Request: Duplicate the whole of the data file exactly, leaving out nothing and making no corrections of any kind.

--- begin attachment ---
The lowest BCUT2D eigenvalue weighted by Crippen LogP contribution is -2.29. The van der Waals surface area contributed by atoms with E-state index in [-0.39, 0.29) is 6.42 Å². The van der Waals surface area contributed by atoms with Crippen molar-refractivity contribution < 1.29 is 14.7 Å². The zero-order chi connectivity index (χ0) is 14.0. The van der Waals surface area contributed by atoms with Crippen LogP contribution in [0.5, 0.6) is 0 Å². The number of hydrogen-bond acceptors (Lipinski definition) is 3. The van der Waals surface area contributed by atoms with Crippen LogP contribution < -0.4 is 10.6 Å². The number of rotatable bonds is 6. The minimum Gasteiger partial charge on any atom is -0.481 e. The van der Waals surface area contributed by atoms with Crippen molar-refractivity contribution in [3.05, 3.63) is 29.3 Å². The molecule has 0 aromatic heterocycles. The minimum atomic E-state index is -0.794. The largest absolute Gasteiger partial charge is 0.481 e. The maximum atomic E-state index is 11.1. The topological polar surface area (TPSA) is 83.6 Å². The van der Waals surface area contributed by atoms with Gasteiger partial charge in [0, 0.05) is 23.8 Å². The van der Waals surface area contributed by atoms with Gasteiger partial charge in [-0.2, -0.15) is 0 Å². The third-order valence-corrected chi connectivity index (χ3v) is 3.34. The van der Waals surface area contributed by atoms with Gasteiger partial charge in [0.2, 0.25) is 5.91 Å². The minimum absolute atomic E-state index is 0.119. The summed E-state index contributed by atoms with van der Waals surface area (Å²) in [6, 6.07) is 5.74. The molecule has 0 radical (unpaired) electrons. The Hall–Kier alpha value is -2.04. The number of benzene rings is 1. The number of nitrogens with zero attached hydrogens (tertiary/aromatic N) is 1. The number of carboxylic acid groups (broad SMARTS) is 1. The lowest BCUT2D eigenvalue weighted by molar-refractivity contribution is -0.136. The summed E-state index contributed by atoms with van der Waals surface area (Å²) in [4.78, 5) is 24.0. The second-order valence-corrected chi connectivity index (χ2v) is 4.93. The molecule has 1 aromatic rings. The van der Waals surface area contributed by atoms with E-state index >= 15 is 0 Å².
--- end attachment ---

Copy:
The lowest BCUT2D eigenvalue weighted by Crippen LogP contribution is -2.29. The van der Waals surface area contributed by atoms with E-state index in [-0.39, 0.29) is 6.42 Å². The van der Waals surface area contributed by atoms with Crippen molar-refractivity contribution < 1.29 is 14.7 Å². The zero-order chi connectivity index (χ0) is 14.0. The van der Waals surface area contributed by atoms with Crippen LogP contribution in [0.5, 0.6) is 0 Å². The number of hydrogen-bond acceptors (Lipinski definition) is 3. The van der Waals surface area contributed by atoms with Crippen LogP contribution < -0.4 is 10.6 Å². The number of rotatable bonds is 6. The minimum Gasteiger partial charge on any atom is -0.481 e. The van der Waals surface area contributed by atoms with Crippen molar-refractivity contribution in [3.05, 3.63) is 29.3 Å². The molecule has 0 aromatic heterocycles. The minimum atomic E-state index is -0.794. The largest absolute Gasteiger partial charge is 0.481 e. The maximum atomic E-state index is 11.1. The topological polar surface area (TPSA) is 83.6 Å². The van der Waals surface area contributed by atoms with Gasteiger partial charge in [0, 0.05) is 23.8 Å². The van der Waals surface area contributed by atoms with Gasteiger partial charge in [-0.2, -0.15) is 0 Å². The third-order valence-corrected chi connectivity index (χ3v) is 3.34. The van der Waals surface area contributed by atoms with Gasteiger partial charge in [0.2, 0.25) is 5.91 Å². The minimum absolute atomic E-state index is 0.119. The summed E-state index contributed by atoms with van der Waals surface area (Å²) in [6, 6.07) is 5.74. The molecule has 0 radical (unpaired) electrons. The Hall–Kier alpha value is -2.04. The number of benzene rings is 1. The number of nitrogens with zero attached hydrogens (tertiary/aromatic N) is 1. The number of carboxylic acid groups (broad SMARTS) is 1. The lowest BCUT2D eigenvalue weighted by molar-refractivity contribution is -0.136. The summed E-state index contributed by atoms with van der Waals surface area (Å²) in [4.78, 5) is 24.0. The second-order valence-corrected chi connectivity index (χ2v) is 4.93. The molecule has 1 aromatic rings. The van der Waals surface area contributed by atoms with E-state index >= 15 is 0 Å².